COS 159-2 - Course-based research in introductory biology: Monitoring macroinvertebrates in the Mill River to assess sediment management in Paradise Pond

Thursday, August 10, 2017: 1:50 PM
B114, Oregon Convention Center
Marney C. Pratt, Biological Sciences, Smith College, Northampton, MA

Evidence has continued to mount suggesting that including research experiences within courses lead to improved student outcomes, even at the introductory level. Outcomes that improve can include greater skills, student confidence, and persistence in science. It can be challenging to find authentic but feasible research experiences to involve introductory students in. We are fortunate at Smith College to be able to involve students in important research in the Mill River that runs right through campus. The Mill River is interrupted by a dam maintained by the college that creates our iconic Paradise Pond. Paradise Pond fills with sediment over time, and thus the sediment must be removed in order to maintain the pond. In one of several research modules for our introductory biology labs, we monitor aquatic macroinvertebrates in the river to assess how Smith College’s evolving sediment management plan affects organisms in the river. Students in the course learn Environmental Protection Agency inspired sampling techniques, gain experience identifying a diversity of living organisms, calculate different water quality and diversity indexes, practice graphing and doing statistical analyses, and interpret and communicate their results.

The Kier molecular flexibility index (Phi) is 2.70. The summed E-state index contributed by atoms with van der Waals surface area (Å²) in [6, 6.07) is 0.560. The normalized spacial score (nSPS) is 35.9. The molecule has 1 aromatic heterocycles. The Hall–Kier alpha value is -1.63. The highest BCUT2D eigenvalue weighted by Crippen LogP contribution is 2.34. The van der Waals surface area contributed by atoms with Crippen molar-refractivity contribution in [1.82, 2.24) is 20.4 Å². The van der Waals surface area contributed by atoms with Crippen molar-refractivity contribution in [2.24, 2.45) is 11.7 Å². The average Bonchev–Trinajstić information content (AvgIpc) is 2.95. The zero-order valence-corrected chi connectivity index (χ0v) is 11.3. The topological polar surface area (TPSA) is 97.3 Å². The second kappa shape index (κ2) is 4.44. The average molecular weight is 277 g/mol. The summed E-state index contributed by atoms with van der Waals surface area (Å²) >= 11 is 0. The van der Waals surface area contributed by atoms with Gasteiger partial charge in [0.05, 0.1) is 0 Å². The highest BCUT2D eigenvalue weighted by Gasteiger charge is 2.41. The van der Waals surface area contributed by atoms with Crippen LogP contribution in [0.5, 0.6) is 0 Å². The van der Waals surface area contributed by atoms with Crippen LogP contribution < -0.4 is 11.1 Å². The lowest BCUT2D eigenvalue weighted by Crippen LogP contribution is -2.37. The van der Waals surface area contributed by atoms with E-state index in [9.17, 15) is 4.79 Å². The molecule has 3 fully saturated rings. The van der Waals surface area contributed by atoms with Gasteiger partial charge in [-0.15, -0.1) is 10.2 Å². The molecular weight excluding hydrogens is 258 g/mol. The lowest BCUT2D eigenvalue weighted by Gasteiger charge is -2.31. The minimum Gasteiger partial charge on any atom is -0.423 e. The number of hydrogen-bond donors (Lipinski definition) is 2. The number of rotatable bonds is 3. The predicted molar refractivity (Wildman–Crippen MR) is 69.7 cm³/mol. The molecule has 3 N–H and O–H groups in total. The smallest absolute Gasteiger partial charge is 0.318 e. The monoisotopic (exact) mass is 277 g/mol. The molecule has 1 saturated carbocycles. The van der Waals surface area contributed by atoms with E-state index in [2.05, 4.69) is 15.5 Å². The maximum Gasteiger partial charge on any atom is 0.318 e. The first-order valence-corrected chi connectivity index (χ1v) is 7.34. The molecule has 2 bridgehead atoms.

The ongoing monitoring of the macroinvertebrates in the Mill River is an important, authentic research question. The fact that the data they collect are used in reports for state and local regulators makes this module especially engaging and exciting for students. While it is too early to be able to assess long-term outcomes of including this course-based research project in introductory biology, it is clear from student responses and evaluations that most of them felt they learned a lot in the class. Students especially appreciated that the research we did “meant something more than a pre-structured experiment with expected results” and “it felt like we were really doing important work.” A remaining challenge is that many students feel the course is too demanding and challenging for an introductory-level, one-credit course. While giving students an authentic research experience is more work for the students and the instructor, the rewards in terms of increased learning, engagement, and excitement are worth the effort.